It’s week 3 of my rumblings, and I still haven’t written about bread, a subject so dear to my heart. To me, bread should either be crusty, hearty & whole grained, or be a sourdough. The reason is simple – both these types of bread release starches slowly which is way better for us. I do occasionally bake white bread like soft burger buns, but we eat these with protein packed meat, so the ensuing sugar rush gets mitigated.
Bread is as old as civilisation, and yet, it can be much maligned. I do not doubt some people have issues eating bread but I do think that before giving up, one should try proper, real bread which has nothing more than flour, water and salt. Calling it artisanal, unfortunately, doesn’t make it so. Read the ingredient labels e.g. bread tagged as sourdough can have added commercial yeast. Nothing wrong with that, but we should know what we are eating.
Proper sourdough has natural acids that pre-digest the wheat and release the micronutrients in it. Because it takes longer to digest, rye flour added to sourdough can help regulate blood sugar levels. (Read this article on why sourdough is good for you, and Michael Pollan’s article on the benefits of fermentation). For those who leave their crusts on the plate (brat no. 2, this is for you) eating crusts is good!
So without further ado, I am posting my first everyday bread recipe under the tab “pursuit of perfection” for a versatile multigrain loaf . Recipes under this category are ones that I have obsessed over for years, trying out lots of permutations and finally settling on what I think is the best. All of these are permanently work- in-progress so there might be updates as I go along. Recipes in this section will be detailed enough, so even novices can attack them with gusto.
This brings me neatly to Ken Forkish’s “The Elements of Pizza” which I finished reading. The book looks very promising and I am tempted to try out his pizza. I have been making pizza at home for years and have agonised about getting it right. Presently I’m happy with a variant of a recipe by Nancy Silverton (of the La Brea and Mozza fame). Fodder for another pursuit of perfection blog.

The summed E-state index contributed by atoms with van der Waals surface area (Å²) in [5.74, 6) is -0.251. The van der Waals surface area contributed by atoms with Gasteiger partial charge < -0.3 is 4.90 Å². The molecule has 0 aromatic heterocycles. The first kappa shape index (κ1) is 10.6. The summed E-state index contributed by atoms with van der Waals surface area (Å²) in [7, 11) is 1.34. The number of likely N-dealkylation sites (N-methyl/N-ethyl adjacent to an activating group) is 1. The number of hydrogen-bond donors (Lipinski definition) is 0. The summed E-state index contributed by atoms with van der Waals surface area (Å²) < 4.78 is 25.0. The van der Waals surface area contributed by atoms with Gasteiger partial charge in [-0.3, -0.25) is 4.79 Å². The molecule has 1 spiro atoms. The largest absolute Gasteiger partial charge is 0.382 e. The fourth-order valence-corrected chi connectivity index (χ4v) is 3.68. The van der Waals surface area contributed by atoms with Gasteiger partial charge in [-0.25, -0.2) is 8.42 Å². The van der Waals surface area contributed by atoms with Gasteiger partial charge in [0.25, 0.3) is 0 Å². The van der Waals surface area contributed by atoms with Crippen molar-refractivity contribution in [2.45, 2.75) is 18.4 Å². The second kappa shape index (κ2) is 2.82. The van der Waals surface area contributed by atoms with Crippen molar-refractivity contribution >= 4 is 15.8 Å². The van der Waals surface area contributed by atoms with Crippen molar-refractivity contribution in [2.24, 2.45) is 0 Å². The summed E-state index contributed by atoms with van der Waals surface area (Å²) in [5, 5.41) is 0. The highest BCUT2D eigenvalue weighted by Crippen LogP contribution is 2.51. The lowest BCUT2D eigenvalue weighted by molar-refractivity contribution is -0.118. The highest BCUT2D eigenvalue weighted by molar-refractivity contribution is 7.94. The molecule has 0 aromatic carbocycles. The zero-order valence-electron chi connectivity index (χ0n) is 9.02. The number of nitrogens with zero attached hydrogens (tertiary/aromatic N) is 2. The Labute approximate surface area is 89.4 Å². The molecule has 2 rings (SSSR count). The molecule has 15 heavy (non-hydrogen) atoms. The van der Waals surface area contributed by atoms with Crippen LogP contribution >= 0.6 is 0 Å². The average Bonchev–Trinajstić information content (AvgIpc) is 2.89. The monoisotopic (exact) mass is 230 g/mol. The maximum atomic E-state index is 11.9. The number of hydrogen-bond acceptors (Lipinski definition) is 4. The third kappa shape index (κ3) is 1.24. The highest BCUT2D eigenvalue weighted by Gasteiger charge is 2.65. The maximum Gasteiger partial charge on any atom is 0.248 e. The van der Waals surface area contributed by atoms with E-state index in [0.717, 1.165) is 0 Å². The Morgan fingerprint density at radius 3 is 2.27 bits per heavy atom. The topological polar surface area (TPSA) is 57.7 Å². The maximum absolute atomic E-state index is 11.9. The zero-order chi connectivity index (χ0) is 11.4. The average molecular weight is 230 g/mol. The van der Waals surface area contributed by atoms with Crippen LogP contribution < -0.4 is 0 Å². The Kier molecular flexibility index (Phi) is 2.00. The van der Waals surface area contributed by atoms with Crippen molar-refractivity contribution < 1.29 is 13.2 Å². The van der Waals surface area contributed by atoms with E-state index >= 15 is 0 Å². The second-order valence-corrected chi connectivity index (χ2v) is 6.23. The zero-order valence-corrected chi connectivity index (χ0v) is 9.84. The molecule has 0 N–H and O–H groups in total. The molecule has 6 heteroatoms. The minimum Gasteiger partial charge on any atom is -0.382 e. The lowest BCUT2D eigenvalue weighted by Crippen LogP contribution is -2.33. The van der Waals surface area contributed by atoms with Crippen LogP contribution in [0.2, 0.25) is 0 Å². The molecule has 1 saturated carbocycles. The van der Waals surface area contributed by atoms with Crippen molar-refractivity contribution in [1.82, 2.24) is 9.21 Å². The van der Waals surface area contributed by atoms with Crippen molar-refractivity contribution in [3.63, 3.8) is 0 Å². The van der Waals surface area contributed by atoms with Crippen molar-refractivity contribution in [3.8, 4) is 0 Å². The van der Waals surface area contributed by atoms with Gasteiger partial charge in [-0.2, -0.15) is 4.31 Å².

A highlight this week was the discovery of a Thai grocery store in our vicinity. I found fresh Thai ingredients and cooked stir-fried mince pork with basil, which we missed eating since leaving Singapore. Salmon featured again on the dinner menu this time with our much-loved salmon teriyaki.
Tucked away in the freezer, were leftovers from Christmas – meaty bones from the standing rib roast. The perfect way to turn them into dinner is to dip them in beaten egg (with added mustard), roll them in panko breadcrumbs, and shallow fry them until crisp. Serve it with a green salad. There isn’t much of a recipe, but the photos should be self-explanatory. And it’s just as well we don’t have a dog, so I get to use the bones for homemade stock (more on that next week).
Folks in London may have noticed that markets are running low on greens like spinach (adverse Mediterranean weather ) so only hearty greens like kale have been making an appearance. Another perfect use for kale, other than the ubiquitous kale salad (which seems to be the “it” thing to eat) is to make a Ribolitta. Sometimes all you want is an easy one-pot dinner.
Nothing beats a crusty multigrain toast with unsalted butter and homemade preserve, so I’m sharing with you a recipe of one of my favourites – dark apricot preserve with almonds.
There’s always a reason to bake something fun. With the boys back at school, we need a nutritious snack for after school hunger pangs. Salted oat crackers are perfect. I made a big batch as they pair beautifully with cheese and all things dippy like hummus and guacamole.
This week’s recipes:[riview id=343 num=2000 orderby=title order=asc size=140x140 showtitle=always lightbox=0]
And if all this reading about food is making you hungry, you know what to do…
Love your family and cook for them!